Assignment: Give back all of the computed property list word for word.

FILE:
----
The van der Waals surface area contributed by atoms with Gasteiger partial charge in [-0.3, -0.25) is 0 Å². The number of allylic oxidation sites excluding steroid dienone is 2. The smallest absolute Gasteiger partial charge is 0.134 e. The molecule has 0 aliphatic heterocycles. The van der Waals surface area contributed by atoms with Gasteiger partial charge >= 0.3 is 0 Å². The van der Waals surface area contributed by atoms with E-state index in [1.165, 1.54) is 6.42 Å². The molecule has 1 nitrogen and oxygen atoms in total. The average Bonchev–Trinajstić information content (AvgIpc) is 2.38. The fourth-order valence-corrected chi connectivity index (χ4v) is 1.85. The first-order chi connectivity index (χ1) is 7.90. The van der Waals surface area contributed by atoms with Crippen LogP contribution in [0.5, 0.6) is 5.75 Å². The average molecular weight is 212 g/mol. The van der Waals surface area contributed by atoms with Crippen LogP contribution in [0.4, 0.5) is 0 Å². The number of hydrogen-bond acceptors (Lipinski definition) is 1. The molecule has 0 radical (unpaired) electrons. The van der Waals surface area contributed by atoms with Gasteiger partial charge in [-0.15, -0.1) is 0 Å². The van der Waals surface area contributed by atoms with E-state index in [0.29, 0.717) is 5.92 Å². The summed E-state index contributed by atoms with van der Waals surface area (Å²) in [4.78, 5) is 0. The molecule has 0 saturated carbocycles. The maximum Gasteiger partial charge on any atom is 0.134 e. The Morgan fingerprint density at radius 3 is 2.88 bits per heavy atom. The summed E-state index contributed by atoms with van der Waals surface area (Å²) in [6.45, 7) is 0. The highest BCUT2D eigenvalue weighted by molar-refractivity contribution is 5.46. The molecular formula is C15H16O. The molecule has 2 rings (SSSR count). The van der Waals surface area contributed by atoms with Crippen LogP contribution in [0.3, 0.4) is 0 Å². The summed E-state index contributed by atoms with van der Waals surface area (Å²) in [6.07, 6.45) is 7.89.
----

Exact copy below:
The van der Waals surface area contributed by atoms with Gasteiger partial charge in [-0.3, -0.25) is 0 Å². The number of allylic oxidation sites excluding steroid dienone is 2. The smallest absolute Gasteiger partial charge is 0.134 e. The molecule has 0 aliphatic heterocycles. The van der Waals surface area contributed by atoms with Gasteiger partial charge >= 0.3 is 0 Å². The van der Waals surface area contributed by atoms with E-state index in [1.165, 1.54) is 6.42 Å². The molecule has 1 nitrogen and oxygen atoms in total. The average Bonchev–Trinajstić information content (AvgIpc) is 2.38. The fourth-order valence-corrected chi connectivity index (χ4v) is 1.85. The first-order chi connectivity index (χ1) is 7.90. The van der Waals surface area contributed by atoms with Crippen LogP contribution in [0.5, 0.6) is 5.75 Å². The average molecular weight is 212 g/mol. The van der Waals surface area contributed by atoms with Crippen LogP contribution in [0.4, 0.5) is 0 Å². The number of hydrogen-bond acceptors (Lipinski definition) is 1. The molecule has 0 radical (unpaired) electrons. The van der Waals surface area contributed by atoms with Gasteiger partial charge in [-0.15, -0.1) is 0 Å². The van der Waals surface area contributed by atoms with E-state index in [0.29, 0.717) is 5.92 Å². The summed E-state index contributed by atoms with van der Waals surface area (Å²) in [4.78, 5) is 0. The molecule has 0 saturated carbocycles. The maximum Gasteiger partial charge on any atom is 0.134 e. The Morgan fingerprint density at radius 3 is 2.88 bits per heavy atom. The summed E-state index contributed by atoms with van der Waals surface area (Å²) in [6.45, 7) is 0. The highest BCUT2D eigenvalue weighted by molar-refractivity contribution is 5.46. The molecular formula is C15H16O. The molecule has 2 rings (SSSR count). The van der Waals surface area contributed by atoms with Crippen LogP contribution in [0.3, 0.4) is 0 Å². The summed E-state index contributed by atoms with van der Waals surface area (Å²) in [6.07, 6.45) is 7.89.